While earlier research has revealed how fructose harms the body through its role in diabetes, obesity and fatty liver, this study is the first to uncover how the sweetener influences the brain.
 
The UCLA team focused on high-fructose corn syrup (HFCS), which is ubiquitous in processed foods, soft drinks, condiments, sauces, dressings, and even baby food ... which explains why the average American consumes more than 40 pounds of HFCS annually.
 
All sweeteners 
are full of fructose
It’s important to stress that cane sugar (white or brown) and high-fructose corn syrup (HFCS) consist of equal parts fructose and glucose … with little or no evidence than cane sugar is any healthier than HFCS.
 
That said, there are real concerns about adverse effects unique to HFCS, tentatively attributed to the chemical processes by which is made … for example, see “Corn-Sweetened Sodas High in Pro-Aging Agent,” “High-Fructose Corn Syrup Takes another Hit,” and “High-Fructose Corn Syrup Declared Unnatural.”
 
However, focusing too much on high-fructose corn syrup (HFCS) can be a deceptive distraction from the evils of excessive intake of any and all sources of fructose.
 
Heart and metabolic risks are tied to excess intake of any and all caloric sweeteners … from honey and agave or maple syrups to cane sugar and high-fructose corn syrup (HFCS): see “Sugar Takes Another Heart-Health Hit.”
Note: Compared with HFCS, cane sugar and other natural sweeteners contain just as much fructose … see our sidebar, “All sweeteners are full of fructose”, which covers some of the unique adverse effects of HFCS.
 
Omega-3 DHA blunted sugar-induced brain damage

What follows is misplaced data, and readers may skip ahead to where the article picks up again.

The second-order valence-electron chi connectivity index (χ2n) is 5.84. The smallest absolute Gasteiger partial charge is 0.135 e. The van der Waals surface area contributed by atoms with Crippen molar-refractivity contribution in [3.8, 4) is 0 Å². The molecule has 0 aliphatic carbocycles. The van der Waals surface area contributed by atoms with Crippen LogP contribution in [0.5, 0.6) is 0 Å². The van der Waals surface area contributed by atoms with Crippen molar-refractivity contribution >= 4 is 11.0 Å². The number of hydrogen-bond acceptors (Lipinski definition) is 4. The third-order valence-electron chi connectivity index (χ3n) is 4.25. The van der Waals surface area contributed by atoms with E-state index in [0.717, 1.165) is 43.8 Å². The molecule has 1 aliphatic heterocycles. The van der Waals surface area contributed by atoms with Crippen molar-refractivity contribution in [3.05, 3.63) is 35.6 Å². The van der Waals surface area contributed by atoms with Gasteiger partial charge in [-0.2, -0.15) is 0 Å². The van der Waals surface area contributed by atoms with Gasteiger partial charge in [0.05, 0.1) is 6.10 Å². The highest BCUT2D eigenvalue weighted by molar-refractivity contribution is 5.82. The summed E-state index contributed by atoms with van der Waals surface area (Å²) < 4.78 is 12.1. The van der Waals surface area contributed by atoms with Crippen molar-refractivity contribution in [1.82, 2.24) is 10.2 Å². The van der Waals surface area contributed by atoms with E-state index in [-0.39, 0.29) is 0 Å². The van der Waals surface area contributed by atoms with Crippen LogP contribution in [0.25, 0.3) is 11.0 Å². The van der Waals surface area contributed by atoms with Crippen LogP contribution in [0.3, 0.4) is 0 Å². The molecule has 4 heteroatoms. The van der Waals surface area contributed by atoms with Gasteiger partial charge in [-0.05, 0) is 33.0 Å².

All of the animals were fed standard rat chow and trained on a maze twice daily for five days.
 
Then the authors divided the rats into two groups – Control and Omega-3.
 
For six weeks, both groups got fructose in their drinking water but were fed a different diet:
  • Control Group – chow with no omega-3 DHA.
  • Omega-3 Group – chow supplemented with omega-3 DHA*
*The supplemented chow contained 0.5% flaxseed oil and 1.2% DHA. Flaxseed oil contains the short-chain omega-3 called ALA, very little of which gets converted to DHA, so it’s not clear why the researchers included it.
 
The UCLA team tested how well the rats were able to navigate a maze that contained numerous holes and visual landmarks but only one exit.
 
Six weeks later, the researchers tested the rats’ ability to recall the route and escape the maze.
 
What they saw supported the hypothesis that omega-3 DHA may help reduce the brain-dulling effects of sugar.
 
The second [omega-3-supplemented] group of rats navigated the maze much faster than the rats that did not receive omega-3 fatty acids,” Gomez-Pinilla said. (UCLA 2012)
 
He added, “The [omega-3] DHA-deprived animals were slower, and their brains showed a decline in synaptic activity. Their brain cells had trouble signaling each other, disrupting the rats' ability to think clearly and recall the route they'd learned six weeks earlier” (UCLA 2012).
 
Fructose also raised rat’s insulin resistance
The DHA-deprived rats also developed signs of resistance to insulin, a hormone that controls blood sugar and regulates synaptic function in the brain.
 
A closer look at the rats’ brain tissue suggested that insulin had lost much of its power to influence the brain cells.
 
“Because insulin can penetrate the blood–brain barrier, the hormone may signal neurons to trigger reactions that disrupt learning and cause memory loss,” Gomez-Pinilla said. (UCLA 2012)